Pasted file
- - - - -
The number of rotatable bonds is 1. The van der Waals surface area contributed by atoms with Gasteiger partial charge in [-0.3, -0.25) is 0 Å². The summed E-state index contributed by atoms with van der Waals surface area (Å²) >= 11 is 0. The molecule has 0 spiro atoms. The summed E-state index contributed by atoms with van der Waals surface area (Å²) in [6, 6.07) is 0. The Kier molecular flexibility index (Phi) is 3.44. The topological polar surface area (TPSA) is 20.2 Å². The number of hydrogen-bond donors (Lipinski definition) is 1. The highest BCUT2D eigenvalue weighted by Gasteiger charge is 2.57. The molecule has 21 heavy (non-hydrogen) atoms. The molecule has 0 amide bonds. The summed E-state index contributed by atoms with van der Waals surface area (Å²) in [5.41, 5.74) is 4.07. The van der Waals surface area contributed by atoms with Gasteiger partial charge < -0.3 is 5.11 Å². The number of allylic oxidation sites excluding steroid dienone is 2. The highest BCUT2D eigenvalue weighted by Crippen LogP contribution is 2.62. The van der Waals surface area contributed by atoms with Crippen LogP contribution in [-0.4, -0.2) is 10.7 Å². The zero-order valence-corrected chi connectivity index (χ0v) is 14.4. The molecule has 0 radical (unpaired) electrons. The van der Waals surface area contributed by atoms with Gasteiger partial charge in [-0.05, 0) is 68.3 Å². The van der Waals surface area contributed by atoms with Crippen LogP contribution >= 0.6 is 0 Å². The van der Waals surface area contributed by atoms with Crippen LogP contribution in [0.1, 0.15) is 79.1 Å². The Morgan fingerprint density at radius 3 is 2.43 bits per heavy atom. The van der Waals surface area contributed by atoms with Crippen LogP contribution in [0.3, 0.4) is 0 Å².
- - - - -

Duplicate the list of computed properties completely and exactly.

The number of rotatable bonds is 1. The van der Waals surface area contributed by atoms with Gasteiger partial charge in [-0.3, -0.25) is 0 Å². The summed E-state index contributed by atoms with van der Waals surface area (Å²) >= 11 is 0. The molecule has 0 spiro atoms. The summed E-state index contributed by atoms with van der Waals surface area (Å²) in [6, 6.07) is 0. The Kier molecular flexibility index (Phi) is 3.44. The topological polar surface area (TPSA) is 20.2 Å². The number of hydrogen-bond donors (Lipinski definition) is 1. The highest BCUT2D eigenvalue weighted by Gasteiger charge is 2.57. The molecule has 21 heavy (non-hydrogen) atoms. The molecule has 0 amide bonds. The summed E-state index contributed by atoms with van der Waals surface area (Å²) in [5.41, 5.74) is 4.07. The van der Waals surface area contributed by atoms with Gasteiger partial charge < -0.3 is 5.11 Å². The number of allylic oxidation sites excluding steroid dienone is 2. The highest BCUT2D eigenvalue weighted by Crippen LogP contribution is 2.62. The van der Waals surface area contributed by atoms with Crippen LogP contribution in [-0.4, -0.2) is 10.7 Å². The zero-order valence-corrected chi connectivity index (χ0v) is 14.4. The molecule has 0 radical (unpaired) electrons. The van der Waals surface area contributed by atoms with Gasteiger partial charge in [-0.05, 0) is 68.3 Å². The van der Waals surface area contributed by atoms with Crippen LogP contribution >= 0.6 is 0 Å². The van der Waals surface area contributed by atoms with Crippen LogP contribution in [0.1, 0.15) is 79.1 Å². The Morgan fingerprint density at radius 3 is 2.43 bits per heavy atom. The van der Waals surface area contributed by atoms with Crippen LogP contribution in [0.3, 0.4) is 0 Å².